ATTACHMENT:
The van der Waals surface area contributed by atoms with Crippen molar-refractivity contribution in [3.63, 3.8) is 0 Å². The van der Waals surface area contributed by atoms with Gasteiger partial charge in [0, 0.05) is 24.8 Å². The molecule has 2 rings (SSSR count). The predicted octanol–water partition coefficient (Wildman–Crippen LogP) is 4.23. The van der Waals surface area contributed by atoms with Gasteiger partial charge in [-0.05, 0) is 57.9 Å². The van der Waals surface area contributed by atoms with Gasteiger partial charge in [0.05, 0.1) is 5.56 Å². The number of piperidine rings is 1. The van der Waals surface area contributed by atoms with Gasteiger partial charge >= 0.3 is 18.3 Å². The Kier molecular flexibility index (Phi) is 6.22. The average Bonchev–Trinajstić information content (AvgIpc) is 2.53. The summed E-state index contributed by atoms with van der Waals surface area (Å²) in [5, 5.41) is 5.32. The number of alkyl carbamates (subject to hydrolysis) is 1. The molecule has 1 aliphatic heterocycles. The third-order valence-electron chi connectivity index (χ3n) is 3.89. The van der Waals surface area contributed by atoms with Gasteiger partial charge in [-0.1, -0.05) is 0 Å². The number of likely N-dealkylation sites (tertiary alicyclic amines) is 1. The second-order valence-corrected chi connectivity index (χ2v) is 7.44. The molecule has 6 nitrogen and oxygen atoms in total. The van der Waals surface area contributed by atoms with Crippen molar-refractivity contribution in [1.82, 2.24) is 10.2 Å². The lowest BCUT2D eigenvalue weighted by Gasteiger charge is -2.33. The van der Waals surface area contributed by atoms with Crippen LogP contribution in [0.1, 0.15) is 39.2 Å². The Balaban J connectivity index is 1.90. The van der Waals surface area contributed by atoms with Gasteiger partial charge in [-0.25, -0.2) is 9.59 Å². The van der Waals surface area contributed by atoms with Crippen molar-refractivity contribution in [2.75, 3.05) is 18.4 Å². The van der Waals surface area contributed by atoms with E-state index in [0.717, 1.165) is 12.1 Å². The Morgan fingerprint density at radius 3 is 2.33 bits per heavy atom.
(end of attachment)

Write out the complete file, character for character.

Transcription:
The van der Waals surface area contributed by atoms with Crippen molar-refractivity contribution in [3.63, 3.8) is 0 Å². The van der Waals surface area contributed by atoms with Gasteiger partial charge in [0, 0.05) is 24.8 Å². The molecule has 2 rings (SSSR count). The predicted octanol–water partition coefficient (Wildman–Crippen LogP) is 4.23. The van der Waals surface area contributed by atoms with Gasteiger partial charge in [-0.05, 0) is 57.9 Å². The van der Waals surface area contributed by atoms with Gasteiger partial charge in [0.05, 0.1) is 5.56 Å². The number of piperidine rings is 1. The van der Waals surface area contributed by atoms with Gasteiger partial charge >= 0.3 is 18.3 Å². The Kier molecular flexibility index (Phi) is 6.22. The average Bonchev–Trinajstić information content (AvgIpc) is 2.53. The summed E-state index contributed by atoms with van der Waals surface area (Å²) in [5, 5.41) is 5.32. The number of alkyl carbamates (subject to hydrolysis) is 1. The molecule has 1 aliphatic heterocycles. The third-order valence-electron chi connectivity index (χ3n) is 3.89. The van der Waals surface area contributed by atoms with Gasteiger partial charge in [-0.1, -0.05) is 0 Å². The number of likely N-dealkylation sites (tertiary alicyclic amines) is 1. The second-order valence-corrected chi connectivity index (χ2v) is 7.44. The molecule has 6 nitrogen and oxygen atoms in total. The van der Waals surface area contributed by atoms with Crippen molar-refractivity contribution in [1.82, 2.24) is 10.2 Å². The lowest BCUT2D eigenvalue weighted by Gasteiger charge is -2.33. The van der Waals surface area contributed by atoms with Crippen LogP contribution in [0.1, 0.15) is 39.2 Å². The Balaban J connectivity index is 1.90. The van der Waals surface area contributed by atoms with Gasteiger partial charge in [-0.25, -0.2) is 9.59 Å². The van der Waals surface area contributed by atoms with Crippen molar-refractivity contribution in [2.75, 3.05) is 18.4 Å². The van der Waals surface area contributed by atoms with E-state index in [0.717, 1.165) is 12.1 Å². The Morgan fingerprint density at radius 3 is 2.33 bits per heavy atom.